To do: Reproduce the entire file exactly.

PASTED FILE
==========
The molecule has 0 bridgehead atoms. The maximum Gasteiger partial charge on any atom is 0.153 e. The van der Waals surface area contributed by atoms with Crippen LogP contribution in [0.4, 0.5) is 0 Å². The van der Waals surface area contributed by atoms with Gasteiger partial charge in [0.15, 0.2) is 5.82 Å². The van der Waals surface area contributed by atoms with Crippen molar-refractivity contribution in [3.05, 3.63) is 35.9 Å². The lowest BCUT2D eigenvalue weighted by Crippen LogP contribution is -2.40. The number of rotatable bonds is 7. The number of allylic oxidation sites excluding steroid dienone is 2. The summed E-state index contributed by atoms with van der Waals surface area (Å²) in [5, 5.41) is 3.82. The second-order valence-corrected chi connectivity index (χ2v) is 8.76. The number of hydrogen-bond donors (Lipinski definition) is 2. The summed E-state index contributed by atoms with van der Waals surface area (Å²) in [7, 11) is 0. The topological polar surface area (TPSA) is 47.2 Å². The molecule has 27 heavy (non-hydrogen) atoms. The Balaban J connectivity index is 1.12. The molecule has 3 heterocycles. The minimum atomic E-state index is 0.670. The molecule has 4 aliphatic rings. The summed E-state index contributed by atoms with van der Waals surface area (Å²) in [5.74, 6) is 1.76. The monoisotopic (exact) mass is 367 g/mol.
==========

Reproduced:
The molecule has 0 bridgehead atoms. The maximum Gasteiger partial charge on any atom is 0.153 e. The van der Waals surface area contributed by atoms with Crippen LogP contribution in [0.4, 0.5) is 0 Å². The van der Waals surface area contributed by atoms with Gasteiger partial charge in [0.15, 0.2) is 5.82 Å². The van der Waals surface area contributed by atoms with Crippen molar-refractivity contribution in [3.05, 3.63) is 35.9 Å². The lowest BCUT2D eigenvalue weighted by Crippen LogP contribution is -2.40. The number of rotatable bonds is 7. The number of allylic oxidation sites excluding steroid dienone is 2. The summed E-state index contributed by atoms with van der Waals surface area (Å²) in [5, 5.41) is 3.82. The second-order valence-corrected chi connectivity index (χ2v) is 8.76. The number of hydrogen-bond donors (Lipinski definition) is 2. The summed E-state index contributed by atoms with van der Waals surface area (Å²) in [7, 11) is 0. The topological polar surface area (TPSA) is 47.2 Å². The molecule has 27 heavy (non-hydrogen) atoms. The Balaban J connectivity index is 1.12. The molecule has 3 heterocycles. The minimum atomic E-state index is 0.670. The molecule has 4 aliphatic rings. The summed E-state index contributed by atoms with van der Waals surface area (Å²) in [5.74, 6) is 1.76. The monoisotopic (exact) mass is 367 g/mol.